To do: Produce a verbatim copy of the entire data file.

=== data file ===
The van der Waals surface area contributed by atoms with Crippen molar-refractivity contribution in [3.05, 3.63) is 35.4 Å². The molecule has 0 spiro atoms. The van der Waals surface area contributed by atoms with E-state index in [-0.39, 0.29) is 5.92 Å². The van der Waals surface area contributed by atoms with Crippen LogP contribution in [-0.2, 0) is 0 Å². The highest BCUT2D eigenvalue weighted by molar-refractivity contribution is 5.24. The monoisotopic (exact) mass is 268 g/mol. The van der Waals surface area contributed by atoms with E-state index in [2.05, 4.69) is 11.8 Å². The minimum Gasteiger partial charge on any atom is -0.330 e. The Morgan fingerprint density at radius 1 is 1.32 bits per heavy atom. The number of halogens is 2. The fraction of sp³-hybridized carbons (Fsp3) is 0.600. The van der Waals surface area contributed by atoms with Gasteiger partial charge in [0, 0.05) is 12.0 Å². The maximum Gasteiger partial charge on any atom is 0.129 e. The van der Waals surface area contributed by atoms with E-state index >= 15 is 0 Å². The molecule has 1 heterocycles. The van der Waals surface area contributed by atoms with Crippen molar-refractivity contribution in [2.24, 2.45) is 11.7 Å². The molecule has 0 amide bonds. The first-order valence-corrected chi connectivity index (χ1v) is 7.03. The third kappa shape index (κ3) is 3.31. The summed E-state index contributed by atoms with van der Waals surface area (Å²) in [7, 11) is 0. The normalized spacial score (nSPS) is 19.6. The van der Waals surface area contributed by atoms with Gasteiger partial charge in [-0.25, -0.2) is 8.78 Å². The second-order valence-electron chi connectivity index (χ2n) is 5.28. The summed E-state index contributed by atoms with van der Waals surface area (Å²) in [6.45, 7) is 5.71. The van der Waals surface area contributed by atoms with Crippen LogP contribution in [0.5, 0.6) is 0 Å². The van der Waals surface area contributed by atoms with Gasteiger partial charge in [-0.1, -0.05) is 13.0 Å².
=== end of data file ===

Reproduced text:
The van der Waals surface area contributed by atoms with Crippen molar-refractivity contribution in [3.05, 3.63) is 35.4 Å². The molecule has 0 spiro atoms. The van der Waals surface area contributed by atoms with E-state index in [-0.39, 0.29) is 5.92 Å². The van der Waals surface area contributed by atoms with Crippen LogP contribution in [-0.2, 0) is 0 Å². The highest BCUT2D eigenvalue weighted by molar-refractivity contribution is 5.24. The monoisotopic (exact) mass is 268 g/mol. The van der Waals surface area contributed by atoms with E-state index in [2.05, 4.69) is 11.8 Å². The minimum Gasteiger partial charge on any atom is -0.330 e. The Morgan fingerprint density at radius 1 is 1.32 bits per heavy atom. The number of halogens is 2. The fraction of sp³-hybridized carbons (Fsp3) is 0.600. The van der Waals surface area contributed by atoms with Gasteiger partial charge in [0, 0.05) is 12.0 Å². The maximum Gasteiger partial charge on any atom is 0.129 e. The van der Waals surface area contributed by atoms with E-state index >= 15 is 0 Å². The molecule has 1 heterocycles. The van der Waals surface area contributed by atoms with Crippen molar-refractivity contribution in [2.24, 2.45) is 11.7 Å². The molecule has 0 amide bonds. The first-order valence-corrected chi connectivity index (χ1v) is 7.03. The third kappa shape index (κ3) is 3.31. The summed E-state index contributed by atoms with van der Waals surface area (Å²) in [7, 11) is 0. The normalized spacial score (nSPS) is 19.6. The van der Waals surface area contributed by atoms with Gasteiger partial charge in [-0.25, -0.2) is 8.78 Å². The second-order valence-electron chi connectivity index (χ2n) is 5.28. The summed E-state index contributed by atoms with van der Waals surface area (Å²) in [6.45, 7) is 5.71. The van der Waals surface area contributed by atoms with Crippen LogP contribution in [0.5, 0.6) is 0 Å². The van der Waals surface area contributed by atoms with Gasteiger partial charge in [-0.1, -0.05) is 13.0 Å².